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Big Blueprint: Duke hands UK first loss, gives Cats plenty to learn from

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Alex Poythress had 20 points and eight rebounds in UK's 75-68 loss to Duke on Tuesday night. (Chet White, UK Athletics) Alex Poythress had 20 points and eight rebounds in UK's 75-68 loss to Duke on Tuesday night. (Chet White, UK Athletics)
The Big Blueprint is back. A rapid recap of the game, the Big Blueprint looks at the nuts and bolts of the latest UK game when Cat Scratches is not in attendance. Today, we break down UK's 75-68 loss to Duke in the Champions Classic.

The skinny: No. 3 Kentucky (1-1) lost its first game of the season by a 75-68 final on Tuesday night against No. 9 Duke (2-0) in the Champions Classic in Atlanta, Ga. The defeat was just UK's fourth in its last 53 games. After a nip-and-tuck first half that ended in a 33-31 Duke lead, the veteran Blue Devils built a lead that climbed to 14 points with 9:25 left. With Alex Poythress (20 points), Archie Goodwin (16) and Nerlens Noel (16) leading the way, the young Wildcats made a valiant run, twice cutting the Duke lead to three points with less than four minutes to play. Both times, senior guard Seth Curry had an answer. He scored six of his game-high 23 points to hold off 2012-13 UK's reprisal of the 1997-98 "Comeback Cats."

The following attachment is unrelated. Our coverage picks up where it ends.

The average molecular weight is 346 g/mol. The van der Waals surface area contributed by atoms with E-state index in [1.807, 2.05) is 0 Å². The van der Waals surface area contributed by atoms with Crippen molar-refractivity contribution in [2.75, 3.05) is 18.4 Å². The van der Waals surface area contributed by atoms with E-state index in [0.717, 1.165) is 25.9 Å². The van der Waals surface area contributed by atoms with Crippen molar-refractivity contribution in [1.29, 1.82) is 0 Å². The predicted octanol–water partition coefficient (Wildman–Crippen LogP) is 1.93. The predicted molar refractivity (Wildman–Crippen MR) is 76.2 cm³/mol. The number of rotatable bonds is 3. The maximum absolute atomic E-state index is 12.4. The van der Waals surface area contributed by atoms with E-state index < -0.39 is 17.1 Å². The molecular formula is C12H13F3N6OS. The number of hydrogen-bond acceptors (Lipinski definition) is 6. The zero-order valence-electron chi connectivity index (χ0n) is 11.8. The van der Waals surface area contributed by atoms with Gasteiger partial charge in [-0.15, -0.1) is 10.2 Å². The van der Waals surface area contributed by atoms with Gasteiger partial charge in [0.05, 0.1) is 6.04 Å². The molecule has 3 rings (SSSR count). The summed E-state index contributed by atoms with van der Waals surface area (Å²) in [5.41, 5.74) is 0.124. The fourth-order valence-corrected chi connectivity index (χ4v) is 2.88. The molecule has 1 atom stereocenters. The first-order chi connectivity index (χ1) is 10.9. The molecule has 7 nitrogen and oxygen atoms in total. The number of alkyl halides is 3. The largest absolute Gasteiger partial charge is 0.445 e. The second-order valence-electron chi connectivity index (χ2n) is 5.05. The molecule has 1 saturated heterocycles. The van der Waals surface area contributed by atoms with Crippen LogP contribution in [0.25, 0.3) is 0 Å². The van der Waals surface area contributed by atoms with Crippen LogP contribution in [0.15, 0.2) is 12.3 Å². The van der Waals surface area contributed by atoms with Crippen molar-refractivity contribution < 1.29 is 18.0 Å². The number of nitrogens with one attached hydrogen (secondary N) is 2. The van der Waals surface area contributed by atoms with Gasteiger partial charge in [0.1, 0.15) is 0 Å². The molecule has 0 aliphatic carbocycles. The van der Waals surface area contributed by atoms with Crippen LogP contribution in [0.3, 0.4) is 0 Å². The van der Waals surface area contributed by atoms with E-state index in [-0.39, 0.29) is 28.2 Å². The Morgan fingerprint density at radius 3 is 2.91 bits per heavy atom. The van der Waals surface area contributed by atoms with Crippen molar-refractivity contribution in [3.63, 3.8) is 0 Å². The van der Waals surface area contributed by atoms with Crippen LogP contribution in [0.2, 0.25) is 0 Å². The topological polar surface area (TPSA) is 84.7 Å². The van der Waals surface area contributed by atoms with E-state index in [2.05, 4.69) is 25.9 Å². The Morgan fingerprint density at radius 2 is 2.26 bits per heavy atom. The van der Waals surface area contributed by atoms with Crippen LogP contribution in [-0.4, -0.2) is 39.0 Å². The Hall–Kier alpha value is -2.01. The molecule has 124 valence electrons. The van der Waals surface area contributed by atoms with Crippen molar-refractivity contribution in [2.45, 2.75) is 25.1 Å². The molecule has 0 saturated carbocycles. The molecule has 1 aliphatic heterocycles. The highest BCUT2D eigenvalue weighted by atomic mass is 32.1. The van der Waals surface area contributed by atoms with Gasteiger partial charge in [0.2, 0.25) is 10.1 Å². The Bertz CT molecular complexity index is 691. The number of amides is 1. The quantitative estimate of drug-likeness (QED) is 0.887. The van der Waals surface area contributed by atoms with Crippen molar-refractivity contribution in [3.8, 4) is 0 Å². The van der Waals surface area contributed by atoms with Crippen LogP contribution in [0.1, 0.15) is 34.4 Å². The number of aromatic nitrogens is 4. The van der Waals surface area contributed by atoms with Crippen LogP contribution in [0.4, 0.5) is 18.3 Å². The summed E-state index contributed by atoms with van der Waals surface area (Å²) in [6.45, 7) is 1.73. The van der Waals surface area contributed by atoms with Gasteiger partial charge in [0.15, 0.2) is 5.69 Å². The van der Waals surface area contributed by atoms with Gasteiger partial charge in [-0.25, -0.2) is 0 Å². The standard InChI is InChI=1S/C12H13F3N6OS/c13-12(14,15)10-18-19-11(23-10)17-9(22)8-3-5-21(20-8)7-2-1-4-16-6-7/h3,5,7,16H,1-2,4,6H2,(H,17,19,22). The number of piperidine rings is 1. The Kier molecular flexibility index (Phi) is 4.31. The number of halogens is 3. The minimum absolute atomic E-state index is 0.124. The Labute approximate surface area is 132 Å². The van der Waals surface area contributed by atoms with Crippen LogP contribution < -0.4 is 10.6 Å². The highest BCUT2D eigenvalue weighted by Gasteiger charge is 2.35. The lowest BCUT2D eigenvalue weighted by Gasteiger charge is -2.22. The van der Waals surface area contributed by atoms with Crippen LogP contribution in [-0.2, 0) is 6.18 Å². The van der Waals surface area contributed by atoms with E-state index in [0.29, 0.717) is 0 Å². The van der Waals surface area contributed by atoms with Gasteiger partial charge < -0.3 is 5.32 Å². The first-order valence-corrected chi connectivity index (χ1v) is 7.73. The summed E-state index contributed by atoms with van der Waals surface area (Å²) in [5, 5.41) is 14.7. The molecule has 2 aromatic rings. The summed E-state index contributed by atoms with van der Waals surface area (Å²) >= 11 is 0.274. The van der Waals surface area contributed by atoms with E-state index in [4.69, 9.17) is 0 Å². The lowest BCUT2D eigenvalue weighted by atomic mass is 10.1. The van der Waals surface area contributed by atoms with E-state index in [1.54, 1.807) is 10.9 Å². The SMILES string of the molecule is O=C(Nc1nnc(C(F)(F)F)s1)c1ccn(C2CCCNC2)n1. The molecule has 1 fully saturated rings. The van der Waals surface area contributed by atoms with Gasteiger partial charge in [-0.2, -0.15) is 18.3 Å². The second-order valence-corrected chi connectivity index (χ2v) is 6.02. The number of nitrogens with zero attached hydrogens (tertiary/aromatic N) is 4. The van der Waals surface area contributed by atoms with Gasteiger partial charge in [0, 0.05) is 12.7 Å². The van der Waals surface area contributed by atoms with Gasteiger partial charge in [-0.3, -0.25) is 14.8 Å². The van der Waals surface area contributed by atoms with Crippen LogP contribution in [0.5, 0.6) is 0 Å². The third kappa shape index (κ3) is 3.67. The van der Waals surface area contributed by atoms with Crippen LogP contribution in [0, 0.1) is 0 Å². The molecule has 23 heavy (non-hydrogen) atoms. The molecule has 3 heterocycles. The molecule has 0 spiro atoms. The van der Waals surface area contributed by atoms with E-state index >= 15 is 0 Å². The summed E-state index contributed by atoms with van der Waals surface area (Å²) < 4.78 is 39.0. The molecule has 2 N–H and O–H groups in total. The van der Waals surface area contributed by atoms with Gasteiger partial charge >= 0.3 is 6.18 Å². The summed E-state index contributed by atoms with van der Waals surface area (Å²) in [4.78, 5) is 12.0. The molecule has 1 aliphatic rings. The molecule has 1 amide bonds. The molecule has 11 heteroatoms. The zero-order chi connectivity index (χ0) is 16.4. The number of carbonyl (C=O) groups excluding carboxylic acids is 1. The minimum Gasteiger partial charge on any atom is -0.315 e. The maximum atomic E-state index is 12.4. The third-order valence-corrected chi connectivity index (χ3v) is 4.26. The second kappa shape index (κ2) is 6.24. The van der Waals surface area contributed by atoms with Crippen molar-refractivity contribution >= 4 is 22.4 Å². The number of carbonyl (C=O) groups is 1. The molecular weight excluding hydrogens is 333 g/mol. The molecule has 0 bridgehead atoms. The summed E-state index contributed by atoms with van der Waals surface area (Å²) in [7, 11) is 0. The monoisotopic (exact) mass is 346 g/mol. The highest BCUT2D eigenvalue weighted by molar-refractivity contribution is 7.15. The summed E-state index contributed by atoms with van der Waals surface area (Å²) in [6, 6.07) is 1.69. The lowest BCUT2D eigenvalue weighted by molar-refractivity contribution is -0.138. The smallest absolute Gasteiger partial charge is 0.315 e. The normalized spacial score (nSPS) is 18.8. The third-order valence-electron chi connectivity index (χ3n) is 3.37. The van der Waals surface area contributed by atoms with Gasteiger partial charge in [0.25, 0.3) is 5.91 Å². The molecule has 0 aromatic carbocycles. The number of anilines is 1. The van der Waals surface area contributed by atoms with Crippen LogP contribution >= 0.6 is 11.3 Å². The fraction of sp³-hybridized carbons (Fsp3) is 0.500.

The difference: Offensive execution. When the Blue Devils needed a basket, they knew who needed to have the ball and how to get it there. That's to be expected with a team starting three seniors. When the Cats needed a basket, they were a little more unsure at times. That's to be expected with a team starting three freshmen.

Player of the game: Curry. Mason Plumlee got off to a hot start, scoring 14 first-half points, but Curry was the finisher. He scored 14 points after halftime, including those aforementioned scores in the clutch. Perhaps most impressively, he did it without even attempting a 3-pointer. In his first season at Duke, 64 of his 101 field goals came from behind the arc. With UK closing hard on his outside shot, Curry made more athletic defenders pay with an arsenal of drives, fakes and floaters. He also hit all six of his free-throw attempts.

Turning point:
With their team playing in an event with three of the most high-profile schools in the country, Kentucky fans dominated the stands in the Georgia Dome. They made their presence felt during a 9-0 UK run that cut the Duke lead to 64-61 with 3:29 left. They were ready to explode when a 3-pointer that would have tied the game left the hands of Julius Mays. It was a good look, but the shot missed. It would be the last time UK had the ball facing less than a five-point deficit.  

Key stat: Hidden points/possessions. UK outshot Duke 49.0 percent-45.6 percent and the Blue Devils outscored the Cats by just one point at the foul line, 15-14. How then did Kentucky end up losing by seven? Taking a closer look at the box score, it's pretty obvious. First, Duke launched six more shots than UK because the Blue Devils committed five fewer turnovers and grabbed two more offensive rebounds (11 for Duke, nine for UK). Second, Duke's field goals were more valuable. The Blue Devils hit eight 3s in 18 attempts, outscoring the Cats by 12 points from behind the arc even though UK shot a respectable 40 percent.